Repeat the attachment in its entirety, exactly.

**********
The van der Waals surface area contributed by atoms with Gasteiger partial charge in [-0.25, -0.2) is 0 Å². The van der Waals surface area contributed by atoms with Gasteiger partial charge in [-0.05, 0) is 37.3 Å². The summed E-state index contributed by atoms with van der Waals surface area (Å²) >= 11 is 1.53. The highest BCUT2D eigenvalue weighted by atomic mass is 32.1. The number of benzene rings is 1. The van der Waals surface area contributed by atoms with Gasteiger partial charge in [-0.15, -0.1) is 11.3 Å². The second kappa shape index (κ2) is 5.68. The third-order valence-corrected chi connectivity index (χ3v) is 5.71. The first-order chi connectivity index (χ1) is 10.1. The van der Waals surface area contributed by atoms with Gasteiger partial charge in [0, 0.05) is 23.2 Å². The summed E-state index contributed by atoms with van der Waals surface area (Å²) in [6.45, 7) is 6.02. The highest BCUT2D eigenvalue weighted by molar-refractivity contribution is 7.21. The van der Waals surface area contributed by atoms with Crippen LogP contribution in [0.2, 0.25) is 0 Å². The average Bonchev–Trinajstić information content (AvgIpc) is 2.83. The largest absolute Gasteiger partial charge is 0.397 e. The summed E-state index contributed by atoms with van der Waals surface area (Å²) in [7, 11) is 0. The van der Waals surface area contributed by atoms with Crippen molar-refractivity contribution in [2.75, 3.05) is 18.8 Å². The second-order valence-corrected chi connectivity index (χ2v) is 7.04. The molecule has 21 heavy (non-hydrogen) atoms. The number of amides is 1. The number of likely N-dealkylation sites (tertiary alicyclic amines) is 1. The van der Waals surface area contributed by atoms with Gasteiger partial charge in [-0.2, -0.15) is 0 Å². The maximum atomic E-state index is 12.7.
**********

The van der Waals surface area contributed by atoms with Gasteiger partial charge in [-0.25, -0.2) is 0 Å². The van der Waals surface area contributed by atoms with Gasteiger partial charge in [-0.05, 0) is 37.3 Å². The summed E-state index contributed by atoms with van der Waals surface area (Å²) >= 11 is 1.53. The highest BCUT2D eigenvalue weighted by atomic mass is 32.1. The number of benzene rings is 1. The van der Waals surface area contributed by atoms with Gasteiger partial charge in [-0.15, -0.1) is 11.3 Å². The second kappa shape index (κ2) is 5.68. The third-order valence-corrected chi connectivity index (χ3v) is 5.71. The first-order chi connectivity index (χ1) is 10.1. The van der Waals surface area contributed by atoms with Gasteiger partial charge in [0, 0.05) is 23.2 Å². The summed E-state index contributed by atoms with van der Waals surface area (Å²) in [6.45, 7) is 6.02. The highest BCUT2D eigenvalue weighted by molar-refractivity contribution is 7.21. The van der Waals surface area contributed by atoms with Crippen LogP contribution in [0.2, 0.25) is 0 Å². The average Bonchev–Trinajstić information content (AvgIpc) is 2.83. The largest absolute Gasteiger partial charge is 0.397 e. The summed E-state index contributed by atoms with van der Waals surface area (Å²) in [7, 11) is 0. The van der Waals surface area contributed by atoms with Crippen molar-refractivity contribution in [2.75, 3.05) is 18.8 Å². The second-order valence-corrected chi connectivity index (χ2v) is 7.04. The molecule has 21 heavy (non-hydrogen) atoms. The number of amides is 1. The number of likely N-dealkylation sites (tertiary alicyclic amines) is 1. The van der Waals surface area contributed by atoms with Gasteiger partial charge in [-0.2, -0.15) is 0 Å². The maximum atomic E-state index is 12.7.